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Millions of vets get VA-funded private-sector care through program set to run out of money  1 Week ago

Source:   USA Today  

WASHINGTON – More than a million veterans annually rely on a Department of Veterans Affairs program to get private-sector medical care at VA expense, a program set to run out of funding in two weeks, according to data provided to USA TODAY.

Populous states with large veteran populations such as Texas, California, Florida and Arizona notched the highest numbers of veterans who have used the so-called Choice program since it was created in 2014 after veterans died waiting for medical care at the Phoenix VA hospital.  

More rural or remote states such as Alaska, Hawaii and Montana showed higher percentages of their veterans relied on Choice, which allows veterans to get VA-funded health care in the private sector if they have to wait longer than 30 days for a VA appointment or live more than 40 miles from a VA health care facility.

In all, 2 million veterans have used the program since its inception, including 550,000 this year.

The House passed legislation Wednesday that would make the program permanent and provide the necessary funding, and the Senate could take it up next week.

The bill drew opposition from Rep. Tim Walz, D-Minn., the highest-ranking Democrat on the House VA committee, who said it could undermine the VA by diverting money to the private sector. But more than 100 Democrats joined Republicans to pass the bill.

The legislation would combine the Choice program with six others that allow veterans to get private-sector medical care at government expense and task the VA with creating rules for obtaining outside care.

It would create a commission to assess VA assets and make recommendations about which medical facilities are worth repairing, where new ones might be needed and where others might be shuttered and private-sector care provided.

Montana Sen. Jon Tester, the highest-ranking Democrat on the Senate VA committee, said he supports the measure. So do more than two dozen veterans’ groups, including the Veterans of Foreign Wars, Disabled American Veterans and the American Legion.

“We strongly encourage the U.S. Senate to pass this important legislation swiftly,” said Denise Rohan, national commander for the Legion.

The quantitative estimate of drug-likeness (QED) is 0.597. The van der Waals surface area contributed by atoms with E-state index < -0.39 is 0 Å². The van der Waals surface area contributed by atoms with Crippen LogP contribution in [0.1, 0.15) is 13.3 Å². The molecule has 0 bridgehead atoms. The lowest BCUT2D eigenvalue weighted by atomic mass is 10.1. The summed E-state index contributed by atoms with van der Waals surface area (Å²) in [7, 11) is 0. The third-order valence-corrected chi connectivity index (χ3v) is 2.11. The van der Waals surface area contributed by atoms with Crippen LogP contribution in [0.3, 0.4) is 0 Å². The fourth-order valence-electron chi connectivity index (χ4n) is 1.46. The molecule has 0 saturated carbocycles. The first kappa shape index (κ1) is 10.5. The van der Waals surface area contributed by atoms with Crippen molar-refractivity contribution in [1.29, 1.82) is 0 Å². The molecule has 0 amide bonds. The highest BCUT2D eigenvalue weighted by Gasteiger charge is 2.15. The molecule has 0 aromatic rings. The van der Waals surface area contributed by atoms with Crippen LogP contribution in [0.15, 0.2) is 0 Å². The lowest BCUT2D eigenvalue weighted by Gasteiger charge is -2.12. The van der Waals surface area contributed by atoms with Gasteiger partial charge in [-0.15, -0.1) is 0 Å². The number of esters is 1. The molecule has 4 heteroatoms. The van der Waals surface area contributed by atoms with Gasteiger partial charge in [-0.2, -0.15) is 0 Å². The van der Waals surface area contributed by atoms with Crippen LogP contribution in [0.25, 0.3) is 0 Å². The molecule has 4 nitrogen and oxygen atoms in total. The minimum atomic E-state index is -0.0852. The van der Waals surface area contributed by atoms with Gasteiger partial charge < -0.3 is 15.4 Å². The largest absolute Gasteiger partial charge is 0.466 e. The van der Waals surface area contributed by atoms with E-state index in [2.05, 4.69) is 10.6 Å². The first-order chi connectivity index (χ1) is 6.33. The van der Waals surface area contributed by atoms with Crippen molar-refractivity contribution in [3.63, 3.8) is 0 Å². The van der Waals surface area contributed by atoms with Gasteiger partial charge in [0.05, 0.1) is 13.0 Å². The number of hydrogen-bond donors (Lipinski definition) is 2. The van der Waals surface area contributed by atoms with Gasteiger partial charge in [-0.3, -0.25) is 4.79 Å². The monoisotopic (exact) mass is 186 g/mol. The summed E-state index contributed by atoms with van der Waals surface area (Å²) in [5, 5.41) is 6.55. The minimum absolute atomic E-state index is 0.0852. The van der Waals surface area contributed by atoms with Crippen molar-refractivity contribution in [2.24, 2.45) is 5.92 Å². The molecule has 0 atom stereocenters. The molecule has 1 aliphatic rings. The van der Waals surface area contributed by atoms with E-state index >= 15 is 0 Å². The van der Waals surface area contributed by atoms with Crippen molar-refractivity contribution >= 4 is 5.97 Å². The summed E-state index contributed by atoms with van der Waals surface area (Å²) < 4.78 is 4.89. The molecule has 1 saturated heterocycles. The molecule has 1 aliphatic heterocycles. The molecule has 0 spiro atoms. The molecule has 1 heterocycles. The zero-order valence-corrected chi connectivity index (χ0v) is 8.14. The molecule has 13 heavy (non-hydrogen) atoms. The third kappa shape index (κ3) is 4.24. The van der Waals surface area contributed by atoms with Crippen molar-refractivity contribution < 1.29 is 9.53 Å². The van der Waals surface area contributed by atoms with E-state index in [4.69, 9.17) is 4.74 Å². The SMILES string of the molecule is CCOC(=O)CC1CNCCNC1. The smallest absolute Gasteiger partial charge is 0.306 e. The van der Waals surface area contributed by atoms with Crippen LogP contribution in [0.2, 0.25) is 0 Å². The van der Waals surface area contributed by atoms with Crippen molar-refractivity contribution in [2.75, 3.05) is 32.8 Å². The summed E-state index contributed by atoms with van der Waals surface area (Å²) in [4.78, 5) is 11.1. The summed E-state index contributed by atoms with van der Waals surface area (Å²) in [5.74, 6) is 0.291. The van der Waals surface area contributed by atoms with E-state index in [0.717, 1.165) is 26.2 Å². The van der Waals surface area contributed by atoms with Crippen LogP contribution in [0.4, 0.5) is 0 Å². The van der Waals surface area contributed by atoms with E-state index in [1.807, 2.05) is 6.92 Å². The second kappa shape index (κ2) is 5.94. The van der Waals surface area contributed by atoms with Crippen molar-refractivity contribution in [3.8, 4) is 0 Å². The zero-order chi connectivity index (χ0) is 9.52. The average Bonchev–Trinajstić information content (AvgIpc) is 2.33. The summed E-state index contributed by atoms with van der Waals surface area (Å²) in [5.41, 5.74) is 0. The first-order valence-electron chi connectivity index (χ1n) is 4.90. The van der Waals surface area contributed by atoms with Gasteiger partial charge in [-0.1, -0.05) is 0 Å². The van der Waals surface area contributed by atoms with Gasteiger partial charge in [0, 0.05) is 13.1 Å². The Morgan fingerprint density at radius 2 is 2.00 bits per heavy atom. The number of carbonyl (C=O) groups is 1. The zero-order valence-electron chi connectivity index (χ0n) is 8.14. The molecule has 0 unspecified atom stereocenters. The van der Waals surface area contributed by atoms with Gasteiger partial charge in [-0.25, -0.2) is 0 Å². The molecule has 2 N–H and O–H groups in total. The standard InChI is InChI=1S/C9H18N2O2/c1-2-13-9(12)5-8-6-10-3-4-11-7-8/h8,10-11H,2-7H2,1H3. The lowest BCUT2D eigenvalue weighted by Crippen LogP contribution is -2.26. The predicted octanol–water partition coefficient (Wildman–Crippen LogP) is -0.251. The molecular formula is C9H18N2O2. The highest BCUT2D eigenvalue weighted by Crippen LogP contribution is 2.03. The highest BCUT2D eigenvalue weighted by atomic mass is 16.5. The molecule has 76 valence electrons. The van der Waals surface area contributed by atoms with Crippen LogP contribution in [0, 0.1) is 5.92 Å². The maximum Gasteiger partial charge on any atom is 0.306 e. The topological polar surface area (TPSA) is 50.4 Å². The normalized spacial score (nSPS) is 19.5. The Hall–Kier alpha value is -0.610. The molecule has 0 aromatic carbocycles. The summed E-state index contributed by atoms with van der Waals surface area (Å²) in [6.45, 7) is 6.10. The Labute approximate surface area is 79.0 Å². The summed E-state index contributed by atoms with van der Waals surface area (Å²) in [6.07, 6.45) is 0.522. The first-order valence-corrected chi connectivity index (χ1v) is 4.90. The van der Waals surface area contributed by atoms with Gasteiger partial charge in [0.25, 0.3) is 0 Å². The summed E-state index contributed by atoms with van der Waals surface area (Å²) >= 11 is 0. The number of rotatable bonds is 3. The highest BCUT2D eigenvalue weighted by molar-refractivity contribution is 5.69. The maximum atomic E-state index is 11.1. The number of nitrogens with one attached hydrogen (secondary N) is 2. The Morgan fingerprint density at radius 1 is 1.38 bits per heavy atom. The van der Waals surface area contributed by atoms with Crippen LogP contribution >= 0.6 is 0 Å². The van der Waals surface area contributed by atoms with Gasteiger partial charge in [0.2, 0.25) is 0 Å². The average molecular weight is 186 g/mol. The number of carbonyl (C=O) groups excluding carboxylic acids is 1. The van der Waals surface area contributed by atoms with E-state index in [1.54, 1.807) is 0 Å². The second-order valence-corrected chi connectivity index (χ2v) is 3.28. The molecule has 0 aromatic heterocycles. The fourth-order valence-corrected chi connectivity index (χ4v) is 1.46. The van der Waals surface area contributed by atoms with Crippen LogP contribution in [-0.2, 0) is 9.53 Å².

Federal employee unions are dead set against the bill and urged lawmakers to reject it.

“This legislation kicks the door wide open to VA privatization, no matter what its supporters claim," American Federation of Government Employees President David Cox said.

If it passes the Senate, which is likely, it would be a significant legislative victory for President Trump, who repeatedly promised during his campaign to overhaul the VA and expand veterans’ options to get VA-funded care from the private sector. 

“Who will stand with our Great Vets, caregivers, and Veterans Service Organizations?” Trump tweeted before the House vote Wednesday. “Must get Choice passed by Memorial Day!”

If it fails, Congress could pass a stopgap measure to keep the program funded past May 31, when it is expected to run out of money. Lawmakers have passed two such measures in the past year.

If they don’t, the Choice data from recent years illustrate how many veterans could be stuck waiting again or traveling long distances for VA care without the program. Here's how the numbers stack up:

States with the highest number of veterans who used Choice in 2017:

• Texas: 103,671

• California: 87,818

• Florida: 74,420

• Arizona: 51,539

• North Carolina: 45,419

States where the largest percentages of VA enrollees used Choice:

• Alaska: 10,861 (33%)

• Hawaii: 14,435 (31%)

• Montana: 15,195 (30%)

• Idaho: 16,785 (28%)

• North Dakota: 7,555 (27%)

Though the VA was able to accommodate veterans within 30 days at its medical facilities for 92% of appointments as of March 1, more than 740,000 veterans were waiting longer than a month for VA appointments, VA data show.

Here’s the full list by state of the numbers of veterans who relied on the Choice program in 2017 because the VA could not meet their needs in a timely or convenient way:

• Alabama:14,790

• Alaska: 10,861

• Arizona: 51,539

• Arkansas: 13,089

• California: 87,818

• Colorado: 33,432

• Connecticut: 4,172

• Delaware: 2,842

• District of Columbia: 840

• Florida: 74,420

• Georgia: 39,865

• Hawaii: 14,435

• Idaho: 16,785

• Illinois: 21,600

• Indiana: 19,903

• Iowa: 10,818

• Kansas: 16,478

• Kentucky: 23,308

• Louisiana: 26,605

• Maine: 12,912

• Maryland: 10,083

• Massachusetts: 9,030

• Michigan: 24,955

• Minnesota: 17,052

• Mississippi: 21,044

• Missouri: 32,039

• Montana: 15,195

• Nebraska: 8,477

• Nevada: 21,477

• New Hampshire: 7,290

• New Jersey: 7,801

• New Mexico: 20,146

• New York: 24,175

• North Carolina: 45,419

• North Dakota: 7,555

• Ohio: 30,512

• Oklahoma: 22,506

• Oregon: 32,037

• Pennsylvania: 28,619

• Rhode Island: 1,676

• South Carolina: 15,640

• South Dakota: 7,011

• Tennessee: 44,439

• Texas: 103,671

• Utah: 8,115

• Vermont: 2,361

• Virginia: 26,334

• Washington: 43,575

• West Virginia: 12,359

• Wisconsin: 17,557

• Wyoming: 5,499




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